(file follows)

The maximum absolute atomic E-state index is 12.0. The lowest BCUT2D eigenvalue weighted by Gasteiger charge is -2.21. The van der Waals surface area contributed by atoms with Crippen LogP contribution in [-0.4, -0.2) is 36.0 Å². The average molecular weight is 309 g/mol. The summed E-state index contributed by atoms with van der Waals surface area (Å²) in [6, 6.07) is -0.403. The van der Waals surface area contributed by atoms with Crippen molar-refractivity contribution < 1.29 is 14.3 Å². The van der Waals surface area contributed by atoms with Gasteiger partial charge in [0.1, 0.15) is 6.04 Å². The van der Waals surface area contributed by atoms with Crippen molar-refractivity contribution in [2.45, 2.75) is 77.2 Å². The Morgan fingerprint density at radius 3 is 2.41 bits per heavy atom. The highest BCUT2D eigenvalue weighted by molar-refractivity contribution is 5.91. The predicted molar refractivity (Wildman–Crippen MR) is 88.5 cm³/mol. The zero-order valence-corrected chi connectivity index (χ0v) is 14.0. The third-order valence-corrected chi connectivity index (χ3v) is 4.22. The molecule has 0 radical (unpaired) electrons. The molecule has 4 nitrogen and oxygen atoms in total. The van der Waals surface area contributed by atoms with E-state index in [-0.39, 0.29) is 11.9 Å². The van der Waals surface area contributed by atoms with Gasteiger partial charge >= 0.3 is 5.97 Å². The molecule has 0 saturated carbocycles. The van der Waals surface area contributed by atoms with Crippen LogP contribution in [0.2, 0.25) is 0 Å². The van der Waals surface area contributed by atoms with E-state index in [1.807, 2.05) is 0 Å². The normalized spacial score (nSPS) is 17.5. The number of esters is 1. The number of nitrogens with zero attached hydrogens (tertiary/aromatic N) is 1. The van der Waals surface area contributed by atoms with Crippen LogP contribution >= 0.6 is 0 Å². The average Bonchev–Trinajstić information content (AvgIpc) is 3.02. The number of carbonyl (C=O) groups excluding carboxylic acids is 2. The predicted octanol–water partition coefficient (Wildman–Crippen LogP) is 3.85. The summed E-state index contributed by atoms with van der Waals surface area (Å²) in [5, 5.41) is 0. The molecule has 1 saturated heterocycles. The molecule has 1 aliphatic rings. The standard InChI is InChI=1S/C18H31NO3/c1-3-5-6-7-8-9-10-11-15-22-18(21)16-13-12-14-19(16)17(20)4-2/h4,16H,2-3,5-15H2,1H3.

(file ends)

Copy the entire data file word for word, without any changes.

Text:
The maximum absolute atomic E-state index is 12.0. The lowest BCUT2D eigenvalue weighted by Gasteiger charge is -2.21. The van der Waals surface area contributed by atoms with Crippen LogP contribution in [-0.4, -0.2) is 36.0 Å². The average molecular weight is 309 g/mol. The summed E-state index contributed by atoms with van der Waals surface area (Å²) in [6, 6.07) is -0.403. The van der Waals surface area contributed by atoms with Crippen molar-refractivity contribution < 1.29 is 14.3 Å². The van der Waals surface area contributed by atoms with Gasteiger partial charge in [0.1, 0.15) is 6.04 Å². The van der Waals surface area contributed by atoms with Crippen molar-refractivity contribution in [2.45, 2.75) is 77.2 Å². The Morgan fingerprint density at radius 3 is 2.41 bits per heavy atom. The highest BCUT2D eigenvalue weighted by molar-refractivity contribution is 5.91. The predicted molar refractivity (Wildman–Crippen MR) is 88.5 cm³/mol. The zero-order valence-corrected chi connectivity index (χ0v) is 14.0. The third-order valence-corrected chi connectivity index (χ3v) is 4.22. The molecule has 0 radical (unpaired) electrons. The molecule has 4 nitrogen and oxygen atoms in total. The van der Waals surface area contributed by atoms with E-state index in [-0.39, 0.29) is 11.9 Å². The van der Waals surface area contributed by atoms with Gasteiger partial charge >= 0.3 is 5.97 Å². The molecule has 0 saturated carbocycles. The van der Waals surface area contributed by atoms with Crippen LogP contribution in [0.2, 0.25) is 0 Å². The van der Waals surface area contributed by atoms with E-state index in [1.807, 2.05) is 0 Å². The normalized spacial score (nSPS) is 17.5. The number of esters is 1. The number of nitrogens with zero attached hydrogens (tertiary/aromatic N) is 1. The van der Waals surface area contributed by atoms with Crippen LogP contribution >= 0.6 is 0 Å². The average Bonchev–Trinajstić information content (AvgIpc) is 3.02. The number of carbonyl (C=O) groups excluding carboxylic acids is 2. The predicted octanol–water partition coefficient (Wildman–Crippen LogP) is 3.85. The summed E-state index contributed by atoms with van der Waals surface area (Å²) in [5, 5.41) is 0. The molecule has 1 saturated heterocycles. The molecule has 1 aliphatic rings. The standard InChI is InChI=1S/C18H31NO3/c1-3-5-6-7-8-9-10-11-15-22-18(21)16-13-12-14-19(16)17(20)4-2/h4,16H,2-3,5-15H2,1H3.